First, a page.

‘Genetics May Help Humans Live A Long Life’

From a south Kashmir school to Canada’s Laval University, Dr Abdul Wajid has dedicated his research career to a better understanding of genes. To his credit is the discovery of a novel role of protein, Kinase CK2 in chromatin modulating processes. Currently heading a vertical at the University of Kashmir’s CIRI, he details how advanced genetics is going to help humanity address some deadly diseases and live slightly longer

KASHMIR LIFE (KL): How widespread is the field of genetics with respect to research?

DR ABDUL WAJID (DAW):  A lot of work has been done in this field so far and much is yet to be done. If you look at the work going on at the Centre for Interdisciplinary Research Institute (CIRI), you might think that every laboratory is working on the same subject. But, things are quite different. There is a lot of diversity in the field of genetics. Everyone is aware of the fact that DNA stores genetic information. But how this information is decoded is basically our area of research interest.

If we look at our body, all the cells possess the same DNA but they look and work differently. Lung cells, liver cells and neurons from the same individual contain the same genetic information, but they are regulated differently in a controlled manner, which leads to different phenotypes and helps to determine which function a cell will have. This differential regulation of genetic information is determined by the organisation of DNA within the cell. In eukaryotic cells, the DNA is packaged in the nucleus as Chromatin. DNA packaging into chromatin has profound effects on gene expression. Cells use different mechanisms involving various proteins to alter the chromatin structure and change gene expression. This is how one cell is a lung cell and another is a nerve cell but has the same DNA.

KL: Will you please take us through your educational journey?

DAW: I started schooling in my hometown, Tral. For my bachelor’s, I went to Amar Singh College, Srinagar. Thereafter, I joined the University of Kashmir’s Department of Biochemistry for my master’s. Subsequent to my post-graduation, I worked as a junior research fellow in one of the most prestigious institutes of India, the Indian Institute of Sciences (IISc) Bangalore. Then I joined Laval University in Canada to pursue my PhD. To continue my research work I joined as a postdoctoral scholar at the University’s Cancer Research Centre. Eventually, in my third year of post-doc, I got selected for one of the prestigious research programmes as a Ramanujan Fellow at the University of Kashmir.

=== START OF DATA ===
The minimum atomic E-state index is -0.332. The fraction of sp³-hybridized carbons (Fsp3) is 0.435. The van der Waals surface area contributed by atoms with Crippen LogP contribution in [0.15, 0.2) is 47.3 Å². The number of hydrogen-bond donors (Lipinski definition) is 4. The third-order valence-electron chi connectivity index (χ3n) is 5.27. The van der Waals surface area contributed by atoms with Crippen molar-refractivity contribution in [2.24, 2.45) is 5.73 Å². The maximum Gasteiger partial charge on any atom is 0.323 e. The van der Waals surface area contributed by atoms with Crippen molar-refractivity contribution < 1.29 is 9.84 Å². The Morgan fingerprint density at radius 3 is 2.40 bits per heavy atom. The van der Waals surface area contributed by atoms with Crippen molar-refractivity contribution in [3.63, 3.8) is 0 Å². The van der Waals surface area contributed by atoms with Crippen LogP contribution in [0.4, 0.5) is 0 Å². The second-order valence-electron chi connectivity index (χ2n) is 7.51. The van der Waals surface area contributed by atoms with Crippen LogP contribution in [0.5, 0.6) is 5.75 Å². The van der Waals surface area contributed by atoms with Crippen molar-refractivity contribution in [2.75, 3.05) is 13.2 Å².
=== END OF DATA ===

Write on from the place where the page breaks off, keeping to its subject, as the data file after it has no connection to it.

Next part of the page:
KL: What was your doctoral research all about and what were the takeaways?

DAW: I precisely focussed on how the large stretches of DNA within the nucleus are organised in the form of chromatin and how this organization is important for the tight regulation of gene expression.

The process of transcription includes various steps including initiations, elongation and termination. Earlier, the initiation step was considered a rate-limiting step for the regulation of transcription. Later, it was discovered that transcription elongation is also critical for the tight regulation of gene expression.

Transcription elongation involves a large number of factors whose function and mechanism are poorly understood. They can be classified into two major categories. The members of the first class stimulate the polymerisation reaction by RNA polymerase. The second group of factors do not stimulate directly the reaction but travels with the elongation polymerase and affects other processes including changes in chromatin structure. We studied various factors that have been found to be associated with transcription elongation machinery, the change in the chromatin structure and consequently regulating gene expression. We found that any perturbance of such processes has detrimental consequences on the cell.

KL: What was the global status of this research field at the time you were busy with your PhD?

DAW: Back then, this field of research was at its peak. By the time I started my journey as a PhD student, the focus had already shifted to the transcription elongation step and a good number of laboratories around the world were working and discovering proteins involved in the regulation of transcription. Chromatin structure needs to be modulated during transcription elongation. Different mechanisms and proteins involved in this process were identified during this period by various research groups around the globe. One interesting observation was that chromatin structure is fully restored to its original form after each cycle of transcription.

Dr Abdul Wajid, a molecular geneticist, at the Centre for Interdisciplinary Research and Innovation (CIRI) at the University of Kashmir. KL Image: Bilal Bahadur

KL: What was the takeaway of your post-doctoral research?